Land Rover Uncovers A New Discovery
First things first: it’s not called Discovery 5. It is, however, the fifth generation of Land Rover’s iconic SUV, and it has been launched in South Africa. On a drive from Pretoria to the Marakele National Park outside Thabazimbi, the new Discovery was given plenty of opportunity to show off its wide-ranging capabilities on tar, dirt and through a short, challenging 4×4 course.
Discovery is now more refined and technologically advanced, and that’s obvious even when you’re standing next to it. Larger than the previous generation, its size is offset by slimmed down elements like the grille and headlights (which are LED, as standard). The rear is perhaps less flattering, with a more generic taillight design and a bulkiness from certain angles. The off-centre number plate is also sure to upset anyone with even the slightest case of OCD.
One of Land Rover’s biggest talking points around new Discovery is its massive weight loss: almost half a ton has been trimmed off the kerb mass, thanks to the use of lightweight materials. That translates into better efficiency and, in our V6 diesel test car, a consistently strong power delivery. The 8-speed auto gearbox is smooth and rapid enough to almost negate the need for the steering wheel shift paddles. While it may have a reputation for being an exceptional off-roader, new Discovery also delivers impressive levels of refinement, in terms of cabin noise and handling on the open road.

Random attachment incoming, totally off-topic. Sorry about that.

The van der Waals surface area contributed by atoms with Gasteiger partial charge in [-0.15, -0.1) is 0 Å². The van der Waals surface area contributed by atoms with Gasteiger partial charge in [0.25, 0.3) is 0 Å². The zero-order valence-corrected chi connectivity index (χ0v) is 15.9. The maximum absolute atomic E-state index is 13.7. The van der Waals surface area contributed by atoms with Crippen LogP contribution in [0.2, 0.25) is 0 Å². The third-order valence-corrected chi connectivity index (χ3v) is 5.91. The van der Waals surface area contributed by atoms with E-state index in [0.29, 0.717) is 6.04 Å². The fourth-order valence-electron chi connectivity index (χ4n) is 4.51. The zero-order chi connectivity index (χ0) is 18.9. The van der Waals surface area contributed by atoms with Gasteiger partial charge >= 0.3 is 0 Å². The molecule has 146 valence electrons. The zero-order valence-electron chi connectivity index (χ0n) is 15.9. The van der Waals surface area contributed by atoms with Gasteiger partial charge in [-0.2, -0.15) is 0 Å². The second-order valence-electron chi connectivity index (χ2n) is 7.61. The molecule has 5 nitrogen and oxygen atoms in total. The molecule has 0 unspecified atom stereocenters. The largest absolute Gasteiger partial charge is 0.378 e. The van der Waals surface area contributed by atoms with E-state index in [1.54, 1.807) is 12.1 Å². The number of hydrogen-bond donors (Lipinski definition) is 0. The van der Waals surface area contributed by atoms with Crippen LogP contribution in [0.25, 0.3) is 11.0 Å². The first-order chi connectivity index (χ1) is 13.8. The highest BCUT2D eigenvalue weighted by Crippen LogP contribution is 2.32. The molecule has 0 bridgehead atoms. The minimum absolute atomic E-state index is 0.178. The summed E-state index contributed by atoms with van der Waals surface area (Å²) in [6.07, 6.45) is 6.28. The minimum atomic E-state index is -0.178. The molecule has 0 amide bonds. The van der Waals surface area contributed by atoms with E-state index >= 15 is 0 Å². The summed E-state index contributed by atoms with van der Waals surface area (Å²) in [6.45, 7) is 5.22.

Its dirt tackling talent remains, though. Standard on the new model is Land Rover’s Terrain Response 2 system, which incorporates a batch of sensors to assess driving conditions and setup the car accordingly. Also standard, and available in a Discovery for the first time, is the All Terrain Progress Control programme: when selected, the only input required from the driver is steering. Up to a limited speed, acceleration and braking is handled by the car on its own – extremely useful for situations where delicate throttle input is required, like soft sand or tricky inclines.
Interior improvements to the Discovery are focused on practicality and technology. While it is still a very comfortable and well-executed setup, Land Rover have also now included more storage and convenience, including the ability to adjust the second and third row of seats using a smartphone app. The app also includes further connectivity, including the ability to set the climate control temperature and condition the cabin remotely.
The Land Rover Discovery Range is offered with a choice of V6 motors: a 190kW / 600Nm turbo diesel or a 250kW / 450Nm supercharged petrol, both with an 8-speed ZF gearbox as standard.
|3.0 TDV6 S||R980,000||3.0 V6 SUPERCHARGED S||R1,018,500|
|3.0 TDV6 SE||R1,109,250||3.0 V6 SUPERCHARGED SE||R1,126,750|
|3.0 TDV6 HSE||R1,223,000||3.0 V6 SUPERCHARGED HSE||R1,240,500|
|3.0 TDV6 HSE LUXURY||R1,314,000||3.0 V6 SUPERCHARGED HSE LUXURY||R1,331,500|
|3.0 TDV6 FIRST EDITION||R1,440,000||3.0 V6 SUPERCHARGED FIRST EDITION||R1,457,500|
RPM TV will have a full review of the new Land Rover Discovery soon.